The service was based on a set of values which were clearly understood and implemented by staff. Quality assurance systems in place were used to drive forward improvements in the service.

Inspection carried out on 31 July 2013

During a routine inspection

The two people who we spoke with said they were very happy at this care home.

Two people who used the service told us, "I give my consent to all things like the rules of the home, my care plan and activities. I am happy with everything here" and "I can make my own choices. Staff will help me to go somewhere or do something but I decide. I have agreed to this". People who used the service gave their consent to care and treatment.

On the day of the inspection people who used the service were out pursuing their interests and hobbies. Two people we spoke with also told us they were encouraged to go out, either independently or with support. People were able to go on holiday. Activities and hobbies gave people an active lifestyle.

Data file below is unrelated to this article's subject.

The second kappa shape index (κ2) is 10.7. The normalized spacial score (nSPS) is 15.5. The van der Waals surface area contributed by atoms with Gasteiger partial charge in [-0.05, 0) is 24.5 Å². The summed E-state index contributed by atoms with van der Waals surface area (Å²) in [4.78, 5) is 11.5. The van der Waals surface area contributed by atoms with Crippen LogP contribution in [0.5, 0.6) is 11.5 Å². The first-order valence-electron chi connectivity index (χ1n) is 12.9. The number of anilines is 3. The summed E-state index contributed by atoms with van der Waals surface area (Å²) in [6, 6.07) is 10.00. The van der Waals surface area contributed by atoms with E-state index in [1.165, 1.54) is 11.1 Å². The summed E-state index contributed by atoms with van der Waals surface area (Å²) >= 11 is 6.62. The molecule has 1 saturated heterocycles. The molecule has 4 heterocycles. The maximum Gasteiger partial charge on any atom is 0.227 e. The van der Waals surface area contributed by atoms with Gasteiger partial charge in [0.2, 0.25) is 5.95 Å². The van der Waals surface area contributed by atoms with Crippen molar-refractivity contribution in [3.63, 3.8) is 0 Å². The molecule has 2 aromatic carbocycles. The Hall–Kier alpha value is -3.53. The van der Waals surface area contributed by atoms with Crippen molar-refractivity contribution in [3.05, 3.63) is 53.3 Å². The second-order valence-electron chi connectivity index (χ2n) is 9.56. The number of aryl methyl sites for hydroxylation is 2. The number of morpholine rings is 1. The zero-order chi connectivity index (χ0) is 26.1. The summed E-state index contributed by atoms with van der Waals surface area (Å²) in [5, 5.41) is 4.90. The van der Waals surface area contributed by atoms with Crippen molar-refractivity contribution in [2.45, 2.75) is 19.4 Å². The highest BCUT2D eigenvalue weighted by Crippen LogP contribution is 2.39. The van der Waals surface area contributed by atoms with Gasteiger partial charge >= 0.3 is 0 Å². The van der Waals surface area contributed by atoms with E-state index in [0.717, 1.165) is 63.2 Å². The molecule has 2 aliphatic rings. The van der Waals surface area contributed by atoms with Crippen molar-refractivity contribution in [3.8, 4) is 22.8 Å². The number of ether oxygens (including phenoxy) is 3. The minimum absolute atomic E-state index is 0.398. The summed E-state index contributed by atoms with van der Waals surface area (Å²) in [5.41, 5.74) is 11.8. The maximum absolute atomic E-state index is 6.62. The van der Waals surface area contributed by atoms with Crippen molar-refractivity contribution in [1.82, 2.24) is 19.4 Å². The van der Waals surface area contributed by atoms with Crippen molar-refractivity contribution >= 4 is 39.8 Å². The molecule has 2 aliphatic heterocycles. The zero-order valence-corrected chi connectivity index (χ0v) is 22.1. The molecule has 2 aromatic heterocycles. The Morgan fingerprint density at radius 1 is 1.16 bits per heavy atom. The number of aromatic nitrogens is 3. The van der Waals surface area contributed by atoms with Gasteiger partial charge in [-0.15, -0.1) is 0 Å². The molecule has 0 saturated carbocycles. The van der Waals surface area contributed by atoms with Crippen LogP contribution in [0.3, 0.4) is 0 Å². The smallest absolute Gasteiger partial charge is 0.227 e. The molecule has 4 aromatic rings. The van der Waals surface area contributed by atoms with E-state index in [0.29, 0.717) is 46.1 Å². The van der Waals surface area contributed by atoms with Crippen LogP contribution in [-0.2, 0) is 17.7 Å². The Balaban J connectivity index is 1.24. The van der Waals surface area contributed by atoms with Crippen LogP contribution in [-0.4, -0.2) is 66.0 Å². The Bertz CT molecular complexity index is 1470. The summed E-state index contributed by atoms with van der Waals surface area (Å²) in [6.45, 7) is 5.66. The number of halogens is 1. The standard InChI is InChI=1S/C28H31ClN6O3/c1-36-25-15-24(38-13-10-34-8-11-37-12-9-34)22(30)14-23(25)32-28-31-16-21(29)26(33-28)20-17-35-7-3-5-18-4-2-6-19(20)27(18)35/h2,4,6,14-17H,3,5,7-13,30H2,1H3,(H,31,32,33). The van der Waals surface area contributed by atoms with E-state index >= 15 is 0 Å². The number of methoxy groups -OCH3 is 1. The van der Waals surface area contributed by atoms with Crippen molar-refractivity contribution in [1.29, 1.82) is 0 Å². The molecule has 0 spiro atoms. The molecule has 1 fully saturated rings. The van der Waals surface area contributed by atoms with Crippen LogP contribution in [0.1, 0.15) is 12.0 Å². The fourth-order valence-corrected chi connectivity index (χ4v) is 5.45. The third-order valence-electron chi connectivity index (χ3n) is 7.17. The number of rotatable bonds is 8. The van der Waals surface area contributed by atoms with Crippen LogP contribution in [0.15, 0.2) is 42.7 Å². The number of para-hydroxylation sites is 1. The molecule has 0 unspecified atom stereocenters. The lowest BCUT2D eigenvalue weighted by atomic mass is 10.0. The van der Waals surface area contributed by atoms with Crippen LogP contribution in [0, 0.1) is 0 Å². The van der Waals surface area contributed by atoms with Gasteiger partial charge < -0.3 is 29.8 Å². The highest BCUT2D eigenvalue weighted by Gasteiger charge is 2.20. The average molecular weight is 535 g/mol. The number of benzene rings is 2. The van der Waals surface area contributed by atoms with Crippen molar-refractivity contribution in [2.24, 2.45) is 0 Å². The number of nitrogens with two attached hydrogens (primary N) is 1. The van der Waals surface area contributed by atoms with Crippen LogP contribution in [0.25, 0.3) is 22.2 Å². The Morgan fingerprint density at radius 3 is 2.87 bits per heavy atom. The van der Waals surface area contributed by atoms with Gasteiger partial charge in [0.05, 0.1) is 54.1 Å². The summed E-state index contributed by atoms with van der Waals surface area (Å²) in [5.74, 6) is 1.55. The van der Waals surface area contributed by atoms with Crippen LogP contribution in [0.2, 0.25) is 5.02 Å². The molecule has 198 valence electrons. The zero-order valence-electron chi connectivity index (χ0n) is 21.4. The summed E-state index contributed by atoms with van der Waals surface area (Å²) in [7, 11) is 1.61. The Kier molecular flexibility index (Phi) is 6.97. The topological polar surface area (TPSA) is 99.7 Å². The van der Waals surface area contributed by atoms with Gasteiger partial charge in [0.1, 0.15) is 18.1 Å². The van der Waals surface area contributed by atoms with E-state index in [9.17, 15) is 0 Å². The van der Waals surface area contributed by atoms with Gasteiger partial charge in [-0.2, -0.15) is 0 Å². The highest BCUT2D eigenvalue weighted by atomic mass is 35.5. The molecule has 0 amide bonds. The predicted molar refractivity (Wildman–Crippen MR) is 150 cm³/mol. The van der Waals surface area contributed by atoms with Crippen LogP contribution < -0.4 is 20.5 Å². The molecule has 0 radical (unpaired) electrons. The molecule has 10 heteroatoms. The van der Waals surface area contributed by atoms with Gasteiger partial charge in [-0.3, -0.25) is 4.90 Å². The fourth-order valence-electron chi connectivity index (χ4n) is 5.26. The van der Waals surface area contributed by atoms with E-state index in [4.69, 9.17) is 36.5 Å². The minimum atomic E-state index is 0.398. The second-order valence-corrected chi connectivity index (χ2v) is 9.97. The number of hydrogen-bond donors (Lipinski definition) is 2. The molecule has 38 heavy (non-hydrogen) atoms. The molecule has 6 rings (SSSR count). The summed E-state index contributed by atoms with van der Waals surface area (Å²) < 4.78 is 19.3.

Plans of care had been developed with people who used the service and kept up to date to ensure the care given was effective.

People told us they were encouraged to be as independent as possible and set goals to improve their lifestyles.

Inspection carried out on 6 November 2012

During a routine inspection

Three people who lived at the care home told us they were happy and lived independent lifestyles supported by staff.

We found that plans of care were individually developed to meet the needs of people who used the service.